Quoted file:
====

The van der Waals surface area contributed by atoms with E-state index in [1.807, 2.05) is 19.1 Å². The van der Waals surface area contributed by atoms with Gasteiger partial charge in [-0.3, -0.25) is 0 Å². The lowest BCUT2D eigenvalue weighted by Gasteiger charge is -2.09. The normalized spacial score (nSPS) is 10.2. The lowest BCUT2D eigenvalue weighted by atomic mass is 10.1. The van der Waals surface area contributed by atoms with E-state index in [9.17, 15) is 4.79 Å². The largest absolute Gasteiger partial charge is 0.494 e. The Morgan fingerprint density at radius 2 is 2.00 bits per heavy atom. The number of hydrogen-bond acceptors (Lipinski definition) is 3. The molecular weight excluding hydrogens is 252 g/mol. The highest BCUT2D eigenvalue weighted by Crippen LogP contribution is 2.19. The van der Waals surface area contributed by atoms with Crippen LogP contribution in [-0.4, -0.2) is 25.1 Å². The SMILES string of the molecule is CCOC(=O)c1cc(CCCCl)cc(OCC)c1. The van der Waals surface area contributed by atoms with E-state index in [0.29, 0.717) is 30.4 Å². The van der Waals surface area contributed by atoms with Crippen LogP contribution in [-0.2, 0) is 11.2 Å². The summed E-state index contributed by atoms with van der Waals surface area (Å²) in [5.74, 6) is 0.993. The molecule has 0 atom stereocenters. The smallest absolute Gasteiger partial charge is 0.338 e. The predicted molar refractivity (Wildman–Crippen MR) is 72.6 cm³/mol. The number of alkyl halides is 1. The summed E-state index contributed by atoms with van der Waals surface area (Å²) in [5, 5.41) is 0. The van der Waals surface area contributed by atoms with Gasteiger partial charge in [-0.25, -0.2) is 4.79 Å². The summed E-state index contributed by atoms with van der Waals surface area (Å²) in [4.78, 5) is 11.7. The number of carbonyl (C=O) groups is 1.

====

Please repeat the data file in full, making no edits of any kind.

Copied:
The van der Waals surface area contributed by atoms with E-state index in [1.807, 2.05) is 19.1 Å². The van der Waals surface area contributed by atoms with Gasteiger partial charge in [-0.3, -0.25) is 0 Å². The lowest BCUT2D eigenvalue weighted by Gasteiger charge is -2.09. The normalized spacial score (nSPS) is 10.2. The lowest BCUT2D eigenvalue weighted by atomic mass is 10.1. The van der Waals surface area contributed by atoms with E-state index in [9.17, 15) is 4.79 Å². The largest absolute Gasteiger partial charge is 0.494 e. The Morgan fingerprint density at radius 2 is 2.00 bits per heavy atom. The number of hydrogen-bond acceptors (Lipinski definition) is 3. The molecular weight excluding hydrogens is 252 g/mol. The highest BCUT2D eigenvalue weighted by Crippen LogP contribution is 2.19. The van der Waals surface area contributed by atoms with Crippen LogP contribution in [-0.4, -0.2) is 25.1 Å². The SMILES string of the molecule is CCOC(=O)c1cc(CCCCl)cc(OCC)c1. The van der Waals surface area contributed by atoms with E-state index in [0.29, 0.717) is 30.4 Å². The van der Waals surface area contributed by atoms with Crippen LogP contribution in [-0.2, 0) is 11.2 Å². The summed E-state index contributed by atoms with van der Waals surface area (Å²) in [5.74, 6) is 0.993. The molecule has 0 atom stereocenters. The smallest absolute Gasteiger partial charge is 0.338 e. The predicted molar refractivity (Wildman–Crippen MR) is 72.6 cm³/mol. The number of alkyl halides is 1. The summed E-state index contributed by atoms with van der Waals surface area (Å²) in [5, 5.41) is 0. The van der Waals surface area contributed by atoms with Gasteiger partial charge in [-0.25, -0.2) is 4.79 Å². The summed E-state index contributed by atoms with van der Waals surface area (Å²) in [4.78, 5) is 11.7. The number of carbonyl (C=O) groups is 1.